By Andy Mannix
By Caleb Hannan
By Olivia LaVecchia
By CP Staff
By Aaron Rupar
By Jacob Wheeler
By Olivia LaVecchia
By Aaron Rupar
After Carter left, Edison hired a recent college graduate with a liberal-arts background for the position. He was Alex Bjork, Beverly Bjork's son. PPL officials say the principal was not involved with her son's hiring.
Alex Bjork was not the only recent graduate on Edison's roster. According to several teachers and Jill Jurgens, the technology director, who was also involved in the hiring process, 60 percent of the school's teachers were in their first year on the job. (Districtwide only ten percent of all teachers are new hires.)
Nationally, the American Federation of Teachers has criticized Edison's preference for first-year teachers. "Although most educators would concur that it is not good for students to have a majority of inexperienced teachers," a 1998 AFT report notes, "this policy does keep a company's personnel costs down."
According to Deborah McGriff, Edison's executive vice president of development in New York, the company's innovative concept naturally attracts younger teachers. "We do not hire them to save money," she says.
It was the relatively green staff, combined with the growing behavior problems at the school, that last fall prompted Edison's teachers to demand that the school hire child-development technicians, or CDTs--behavior specialists employed in most Minneapolis public schools to help teachers deal with disruptive students. But, says Hadland, "Edison had a real problem coming up with the money." While two CDTs were eventually hired, their positions were cut for the 1999-2000 school year.
In Bjork's view, the teachers' requests were misguided. "What Edison tries to do is to improve academics rather than focusing on poor behavior," she explains.
By the end of the year, some of the former teachers say, they were focusing simply on getting through the day. Art teacher Tommy Goodwin says that during his first few months at Edison, he regularly brought up his concerns to Edison officials from New York, convinced that headquarters would help out if it were aware of the school's problems. But in March he got a letter from Newgene Ray, an Edison consultant who has spent time at the Minneapolis school, suggesting that he was on his own. "You can build your own power base and eliminate the need to rely on others," Ray wrote. "Each time you [call for support], you reduce the level and quality of what you stand for."
Goodwin says he took Ray's advice: He locked his door to keep out students who wandered the halls, and he tried to ignore the kids who'd look him in the eye and say, "Fuck you." "Toward the end," he says, "you didn't even try to get help."
A few weeks before the end of the school year, PPL and Edison held an open house for parents interested in enrolling their children for the fall. Hundreds turned out, and PPL's Nissen had to climb on a chair to be heard over the excited chatter. In the end, even though Edison had nearly doubled its number of students to more than 500, an equal number remained on the waiting list.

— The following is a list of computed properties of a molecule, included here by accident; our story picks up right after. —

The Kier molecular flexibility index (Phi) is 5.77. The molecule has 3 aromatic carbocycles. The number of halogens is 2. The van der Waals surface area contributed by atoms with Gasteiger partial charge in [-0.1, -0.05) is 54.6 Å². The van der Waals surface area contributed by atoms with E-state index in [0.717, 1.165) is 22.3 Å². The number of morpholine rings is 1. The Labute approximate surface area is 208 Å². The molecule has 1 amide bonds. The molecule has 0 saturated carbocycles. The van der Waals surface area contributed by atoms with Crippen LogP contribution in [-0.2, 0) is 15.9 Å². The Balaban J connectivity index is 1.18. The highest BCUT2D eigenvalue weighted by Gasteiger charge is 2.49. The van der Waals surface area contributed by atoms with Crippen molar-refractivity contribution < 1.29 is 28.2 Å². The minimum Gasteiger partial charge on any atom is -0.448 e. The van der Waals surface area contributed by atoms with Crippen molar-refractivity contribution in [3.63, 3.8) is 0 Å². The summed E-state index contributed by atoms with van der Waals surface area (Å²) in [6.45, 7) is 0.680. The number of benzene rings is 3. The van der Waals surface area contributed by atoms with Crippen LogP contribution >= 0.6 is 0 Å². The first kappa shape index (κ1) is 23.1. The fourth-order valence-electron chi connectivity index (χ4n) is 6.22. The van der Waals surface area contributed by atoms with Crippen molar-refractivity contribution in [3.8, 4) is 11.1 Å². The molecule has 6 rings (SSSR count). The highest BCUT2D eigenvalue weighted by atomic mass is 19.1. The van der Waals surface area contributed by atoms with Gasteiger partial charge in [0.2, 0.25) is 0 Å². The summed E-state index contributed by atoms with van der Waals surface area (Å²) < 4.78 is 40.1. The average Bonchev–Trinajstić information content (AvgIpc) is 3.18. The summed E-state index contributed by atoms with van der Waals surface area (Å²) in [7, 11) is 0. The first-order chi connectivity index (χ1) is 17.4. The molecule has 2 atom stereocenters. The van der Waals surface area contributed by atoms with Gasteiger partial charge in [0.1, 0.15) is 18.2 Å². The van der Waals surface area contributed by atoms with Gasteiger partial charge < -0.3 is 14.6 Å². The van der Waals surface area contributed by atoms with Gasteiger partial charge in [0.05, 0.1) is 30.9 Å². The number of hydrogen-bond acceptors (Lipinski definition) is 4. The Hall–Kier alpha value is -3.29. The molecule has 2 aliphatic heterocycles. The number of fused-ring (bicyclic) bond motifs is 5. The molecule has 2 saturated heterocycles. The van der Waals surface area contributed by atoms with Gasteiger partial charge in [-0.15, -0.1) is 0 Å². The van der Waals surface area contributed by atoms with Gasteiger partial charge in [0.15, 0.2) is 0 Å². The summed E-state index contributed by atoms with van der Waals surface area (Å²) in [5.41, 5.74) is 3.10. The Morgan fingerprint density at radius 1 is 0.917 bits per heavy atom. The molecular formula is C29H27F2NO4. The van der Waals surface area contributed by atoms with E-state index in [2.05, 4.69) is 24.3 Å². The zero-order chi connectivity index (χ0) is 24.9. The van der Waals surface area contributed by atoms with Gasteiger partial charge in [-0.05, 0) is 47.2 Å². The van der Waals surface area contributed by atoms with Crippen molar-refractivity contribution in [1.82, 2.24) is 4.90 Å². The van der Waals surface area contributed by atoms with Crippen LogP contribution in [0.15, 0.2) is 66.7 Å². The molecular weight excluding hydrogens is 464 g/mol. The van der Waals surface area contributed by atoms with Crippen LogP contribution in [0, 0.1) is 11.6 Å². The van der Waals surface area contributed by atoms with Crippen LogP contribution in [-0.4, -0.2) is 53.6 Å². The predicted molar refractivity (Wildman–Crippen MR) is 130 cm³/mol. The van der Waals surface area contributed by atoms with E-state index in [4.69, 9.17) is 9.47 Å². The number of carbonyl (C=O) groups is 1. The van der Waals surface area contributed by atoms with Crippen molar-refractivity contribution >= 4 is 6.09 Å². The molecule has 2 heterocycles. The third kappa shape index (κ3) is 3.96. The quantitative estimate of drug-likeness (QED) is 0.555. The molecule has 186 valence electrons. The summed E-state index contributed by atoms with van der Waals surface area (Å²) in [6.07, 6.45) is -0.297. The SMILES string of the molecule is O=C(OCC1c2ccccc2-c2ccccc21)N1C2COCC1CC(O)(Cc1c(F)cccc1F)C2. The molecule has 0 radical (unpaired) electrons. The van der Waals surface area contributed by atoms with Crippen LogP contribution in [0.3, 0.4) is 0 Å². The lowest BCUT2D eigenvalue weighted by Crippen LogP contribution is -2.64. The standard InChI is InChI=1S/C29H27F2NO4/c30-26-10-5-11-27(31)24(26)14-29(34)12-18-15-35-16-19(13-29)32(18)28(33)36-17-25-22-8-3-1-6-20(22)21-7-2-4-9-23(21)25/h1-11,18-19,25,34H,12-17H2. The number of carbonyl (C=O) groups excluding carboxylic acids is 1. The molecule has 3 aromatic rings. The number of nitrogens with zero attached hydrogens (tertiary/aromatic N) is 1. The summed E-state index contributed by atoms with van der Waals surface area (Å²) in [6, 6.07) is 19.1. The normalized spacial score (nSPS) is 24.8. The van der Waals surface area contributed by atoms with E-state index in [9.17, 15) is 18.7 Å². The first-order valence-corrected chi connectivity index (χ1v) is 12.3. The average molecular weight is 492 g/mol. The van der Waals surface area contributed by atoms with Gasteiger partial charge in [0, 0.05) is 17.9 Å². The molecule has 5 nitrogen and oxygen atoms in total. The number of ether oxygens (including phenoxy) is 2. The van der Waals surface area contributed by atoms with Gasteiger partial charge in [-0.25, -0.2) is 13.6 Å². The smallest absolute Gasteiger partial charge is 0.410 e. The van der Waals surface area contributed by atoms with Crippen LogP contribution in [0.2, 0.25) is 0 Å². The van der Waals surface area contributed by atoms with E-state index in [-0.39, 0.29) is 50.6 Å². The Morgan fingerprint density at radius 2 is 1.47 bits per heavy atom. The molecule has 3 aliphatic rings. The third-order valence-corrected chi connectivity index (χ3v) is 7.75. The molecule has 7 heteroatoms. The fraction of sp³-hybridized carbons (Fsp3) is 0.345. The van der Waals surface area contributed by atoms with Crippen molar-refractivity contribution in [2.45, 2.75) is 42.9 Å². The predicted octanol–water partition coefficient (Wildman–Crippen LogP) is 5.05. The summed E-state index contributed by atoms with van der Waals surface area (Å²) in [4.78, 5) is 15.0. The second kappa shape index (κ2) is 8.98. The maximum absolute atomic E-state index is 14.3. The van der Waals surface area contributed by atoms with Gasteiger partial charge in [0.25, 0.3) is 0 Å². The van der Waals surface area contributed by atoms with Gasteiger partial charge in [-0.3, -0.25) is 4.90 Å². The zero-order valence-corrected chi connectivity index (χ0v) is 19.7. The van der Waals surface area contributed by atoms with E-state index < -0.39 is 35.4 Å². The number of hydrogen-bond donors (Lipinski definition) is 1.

PPL officials remain firm in their commitment to Edison. Last year's problems were start-up troubles, Nissen maintains, prompted in part by the fact that "we just didn't get the right staff the first year." The group is more than happy with Beverly Bjork, she adds, and stands by all the decisions she made last year. "She cleaned up that school," Nissen says. "She's done a great job laying a foundation for it." With a brand-new staff and a former St. Paul principal at the head of the school, she adds, things should go more smoothly from now on: "You wait and watch us fly."
Minneapolis Public Schools superintendent Carol Johnson is also optimistic. "Obviously there were some problems there the first year," she says. "We are pleased that they have hired an outstanding new principal and they have many new teachers, so it will be almost like starting over. I have a great deal of confidence in the team at Edison this year." Almost as an aside, she adds, "But we will be closely monitoring the school's progress."
One of the things district officials will be watching, it appears, are the test scores of Edison students. Nationally, promises of rapid academic gains have been among the company's top selling points: "Edison students are moving forward against high standards while U.S. students [as a whole], a more advantaged group, are standing still," according to the company's annual report. But a 1998 study by the American Federation of Teachers charged that "the evidence on student achievement [at Edison's schools] is mixed and inconclusive.
"There are discrepancies between the record of Edison schools, as measured by standard methods of educational evaluation, and the company's sales presentations and promotional materials," the report stated. "Edison has exaggerated test-score gains and emphasized favorable comparisons in order to show Edison schools in the most positive light."
In Minneapolis Edison has released results of internal tests showing dramatic reading gains among its students in the first year; the figures were reprinted in the PPL newsletter and the Star Tribune. District tests, however, paint a different picture. In the Northwest Achievement Levels Test, reading gains at Edison hovered near the district average, and math gains were substantially below both district and national averages.
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